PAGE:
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Biden economic adviser Amos Hochstein was forced to confront the White House’s conflicting narratives during an interview on Wednesday when he was asked about the administration’s rush to take credit for lower gas prices, despite repeatedly blaming Russian President Vladimir Putin and oil executives when prices were high.
White House officials are touting their efforts to successfully lower gas prices after the national average dropped to $4.16, down from $4.81 last month.
Fox News host John Roberts asked Hochstein during an interview on “America Reports” whether it was fair for administration officials to own the decreasing gasoline prices after spending months blaming Russia for their rise and insisting it was out of their control.
Fuel prices at a Chevron gas station in Menlo Park, California, on June 9, 2022.
(David Paul Morris/Bloomberg via Getty Images)
“The war in Ukraine is still raging and prices are coming down. What about the idea that this was Putin’s price hike?” Roberts asked.
Hochstein rejected the suggestion from critics that the Putin war argument was “a fallacy.”
“The prices started going up as soon as Putin started intervening in Europe,” he said, maintaining that the Russian leader is to blame for scattering global energy markets. “The main increase in prices was when Putin started to intervene in the markets in the early fall of last year, and long before the invasion, when he started increasing the security premiums, those went up.”
Hochstein said that the argument that prices were already rising under President Biden prior to Putin’s disruption of the markets is “factually not true.”
A sticker of President Biden is placed on a gas pump at an Exxon station in Lakewood, Colorado, on March 9, 2022.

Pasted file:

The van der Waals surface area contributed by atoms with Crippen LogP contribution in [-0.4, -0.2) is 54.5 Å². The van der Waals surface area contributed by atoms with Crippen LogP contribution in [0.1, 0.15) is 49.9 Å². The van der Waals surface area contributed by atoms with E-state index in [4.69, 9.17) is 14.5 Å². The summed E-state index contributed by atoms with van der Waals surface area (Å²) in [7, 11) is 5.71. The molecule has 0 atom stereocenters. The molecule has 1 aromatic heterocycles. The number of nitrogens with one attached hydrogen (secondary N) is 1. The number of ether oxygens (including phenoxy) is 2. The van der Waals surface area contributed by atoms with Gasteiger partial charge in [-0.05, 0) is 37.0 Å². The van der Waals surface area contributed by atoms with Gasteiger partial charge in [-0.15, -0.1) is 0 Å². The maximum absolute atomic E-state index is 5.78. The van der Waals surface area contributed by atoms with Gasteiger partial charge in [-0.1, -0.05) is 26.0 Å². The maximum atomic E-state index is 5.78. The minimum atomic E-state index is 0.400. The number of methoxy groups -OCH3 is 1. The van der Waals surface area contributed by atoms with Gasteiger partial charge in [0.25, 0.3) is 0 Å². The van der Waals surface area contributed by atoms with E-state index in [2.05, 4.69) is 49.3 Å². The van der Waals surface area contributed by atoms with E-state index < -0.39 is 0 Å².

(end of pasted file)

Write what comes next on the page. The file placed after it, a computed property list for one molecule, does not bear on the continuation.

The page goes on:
(RJ Sangosti/MediaNews Group/The Denver Post via Getty Images)
“Why are they going down if the war is raging? That’s a great question,” he said. “The answer is because we’ve actually taken a lot of different actions to bring the prices down. Unfortunately, we live in an era where we want instant gratification that when you take an action you see the reaction immediately — sometimes it takes time in the market.”
“All the actions put together are having that impact,” he said. “We want them to go further, but there’s no doubt that the actions we have taken are part of the reason these prices are coming down.”
Gas station prices in New Jersey.
(Megan Myers/Fox News Digital)
Biden himself touted the fall in prices, calling it “the fastest decline in over a decade” — though critics say the drop itself was negligible because prices are still elevated compared to figures under former President Donald Trump.
Hochstein said the comparison between gas prices now and what they were a year ago — nearly a dollar less per gallon — is unfair because demand for gas significantly increased once COVID regulations were eased.
“And at the same time,” he told Roberts, “I just want to remind you that six weeks ago, most of the headlines in the news were that oil prices were going to go further up and gasoline was going to go up.”
While the White House would “like to see them lower,” Hochstein said, “there’s no doubt that the trajectory of oil and gasoline prices are in the right place.”
Yael Halon is a reporter for Fox News Digital. Story tips can be sent to email@example.com.